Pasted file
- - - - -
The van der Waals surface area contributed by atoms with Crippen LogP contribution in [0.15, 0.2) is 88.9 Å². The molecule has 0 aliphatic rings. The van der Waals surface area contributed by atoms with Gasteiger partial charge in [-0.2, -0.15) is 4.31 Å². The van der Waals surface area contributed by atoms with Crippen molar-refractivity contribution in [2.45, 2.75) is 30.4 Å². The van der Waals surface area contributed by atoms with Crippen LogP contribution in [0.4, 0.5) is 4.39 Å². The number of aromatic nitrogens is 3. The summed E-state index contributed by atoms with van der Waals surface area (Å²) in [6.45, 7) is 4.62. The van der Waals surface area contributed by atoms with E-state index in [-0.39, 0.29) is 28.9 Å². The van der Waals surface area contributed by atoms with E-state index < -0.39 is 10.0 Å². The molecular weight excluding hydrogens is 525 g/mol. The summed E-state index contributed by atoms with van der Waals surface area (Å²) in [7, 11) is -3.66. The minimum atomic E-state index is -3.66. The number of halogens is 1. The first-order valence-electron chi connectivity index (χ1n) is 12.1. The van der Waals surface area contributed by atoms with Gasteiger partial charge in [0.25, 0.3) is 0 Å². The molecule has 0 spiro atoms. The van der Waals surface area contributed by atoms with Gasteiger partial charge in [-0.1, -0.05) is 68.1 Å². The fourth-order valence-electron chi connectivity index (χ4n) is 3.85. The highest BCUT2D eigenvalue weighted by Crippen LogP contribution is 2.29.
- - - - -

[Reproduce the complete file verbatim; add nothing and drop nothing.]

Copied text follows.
The van der Waals surface area contributed by atoms with Crippen LogP contribution in [0.15, 0.2) is 88.9 Å². The molecule has 0 aliphatic rings. The van der Waals surface area contributed by atoms with Gasteiger partial charge in [-0.2, -0.15) is 4.31 Å². The van der Waals surface area contributed by atoms with Crippen molar-refractivity contribution in [2.45, 2.75) is 30.4 Å². The van der Waals surface area contributed by atoms with Crippen LogP contribution in [0.4, 0.5) is 4.39 Å². The number of aromatic nitrogens is 3. The summed E-state index contributed by atoms with van der Waals surface area (Å²) in [6.45, 7) is 4.62. The van der Waals surface area contributed by atoms with E-state index in [-0.39, 0.29) is 28.9 Å². The van der Waals surface area contributed by atoms with E-state index < -0.39 is 10.0 Å². The molecular weight excluding hydrogens is 525 g/mol. The summed E-state index contributed by atoms with van der Waals surface area (Å²) in [7, 11) is -3.66. The minimum atomic E-state index is -3.66. The number of halogens is 1. The first-order valence-electron chi connectivity index (χ1n) is 12.1. The van der Waals surface area contributed by atoms with Gasteiger partial charge in [0.25, 0.3) is 0 Å². The molecule has 0 spiro atoms. The van der Waals surface area contributed by atoms with Gasteiger partial charge in [-0.1, -0.05) is 68.1 Å². The fourth-order valence-electron chi connectivity index (χ4n) is 3.85. The highest BCUT2D eigenvalue weighted by Crippen LogP contribution is 2.29.